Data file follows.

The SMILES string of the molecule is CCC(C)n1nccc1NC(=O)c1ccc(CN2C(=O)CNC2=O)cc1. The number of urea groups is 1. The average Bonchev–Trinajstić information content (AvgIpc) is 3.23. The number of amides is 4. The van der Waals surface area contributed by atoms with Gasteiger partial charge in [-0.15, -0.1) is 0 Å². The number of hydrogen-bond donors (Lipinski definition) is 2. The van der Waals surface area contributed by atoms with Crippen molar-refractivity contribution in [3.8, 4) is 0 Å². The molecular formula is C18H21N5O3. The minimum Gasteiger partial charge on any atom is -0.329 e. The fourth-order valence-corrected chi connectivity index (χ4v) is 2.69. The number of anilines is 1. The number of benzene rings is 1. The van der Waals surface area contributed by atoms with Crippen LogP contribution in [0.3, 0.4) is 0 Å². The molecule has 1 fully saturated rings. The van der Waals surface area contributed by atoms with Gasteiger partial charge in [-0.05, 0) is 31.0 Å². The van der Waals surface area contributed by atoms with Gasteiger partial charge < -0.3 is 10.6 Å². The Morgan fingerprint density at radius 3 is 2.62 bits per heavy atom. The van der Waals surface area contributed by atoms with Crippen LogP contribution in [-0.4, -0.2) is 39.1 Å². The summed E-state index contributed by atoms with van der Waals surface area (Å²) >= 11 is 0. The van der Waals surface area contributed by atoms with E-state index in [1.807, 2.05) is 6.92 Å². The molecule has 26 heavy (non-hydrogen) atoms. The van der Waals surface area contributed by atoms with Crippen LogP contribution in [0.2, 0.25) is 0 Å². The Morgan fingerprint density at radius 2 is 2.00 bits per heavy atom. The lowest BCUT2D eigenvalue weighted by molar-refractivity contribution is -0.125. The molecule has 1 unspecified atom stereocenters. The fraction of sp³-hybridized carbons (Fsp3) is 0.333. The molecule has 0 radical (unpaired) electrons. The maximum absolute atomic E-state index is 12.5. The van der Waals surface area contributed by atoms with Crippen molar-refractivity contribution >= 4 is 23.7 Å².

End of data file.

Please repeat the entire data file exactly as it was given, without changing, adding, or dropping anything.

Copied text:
The SMILES string of the molecule is CCC(C)n1nccc1NC(=O)c1ccc(CN2C(=O)CNC2=O)cc1. The number of urea groups is 1. The average Bonchev–Trinajstić information content (AvgIpc) is 3.23. The number of amides is 4. The van der Waals surface area contributed by atoms with Gasteiger partial charge in [-0.15, -0.1) is 0 Å². The number of hydrogen-bond donors (Lipinski definition) is 2. The van der Waals surface area contributed by atoms with Crippen molar-refractivity contribution in [3.8, 4) is 0 Å². The molecular formula is C18H21N5O3. The minimum Gasteiger partial charge on any atom is -0.329 e. The fourth-order valence-corrected chi connectivity index (χ4v) is 2.69. The number of anilines is 1. The number of benzene rings is 1. The van der Waals surface area contributed by atoms with Crippen LogP contribution in [0.3, 0.4) is 0 Å². The molecule has 1 fully saturated rings. The van der Waals surface area contributed by atoms with Gasteiger partial charge in [-0.05, 0) is 31.0 Å². The van der Waals surface area contributed by atoms with Gasteiger partial charge < -0.3 is 10.6 Å². The Morgan fingerprint density at radius 3 is 2.62 bits per heavy atom. The van der Waals surface area contributed by atoms with Crippen LogP contribution in [-0.4, -0.2) is 39.1 Å². The summed E-state index contributed by atoms with van der Waals surface area (Å²) >= 11 is 0. The van der Waals surface area contributed by atoms with E-state index in [1.807, 2.05) is 6.92 Å². The molecule has 26 heavy (non-hydrogen) atoms. The van der Waals surface area contributed by atoms with Crippen LogP contribution in [0.2, 0.25) is 0 Å². The Morgan fingerprint density at radius 2 is 2.00 bits per heavy atom. The lowest BCUT2D eigenvalue weighted by molar-refractivity contribution is -0.125. The molecule has 1 unspecified atom stereocenters. The fraction of sp³-hybridized carbons (Fsp3) is 0.333. The molecule has 0 radical (unpaired) electrons. The maximum absolute atomic E-state index is 12.5. The van der Waals surface area contributed by atoms with Crippen molar-refractivity contribution >= 4 is 23.7 Å².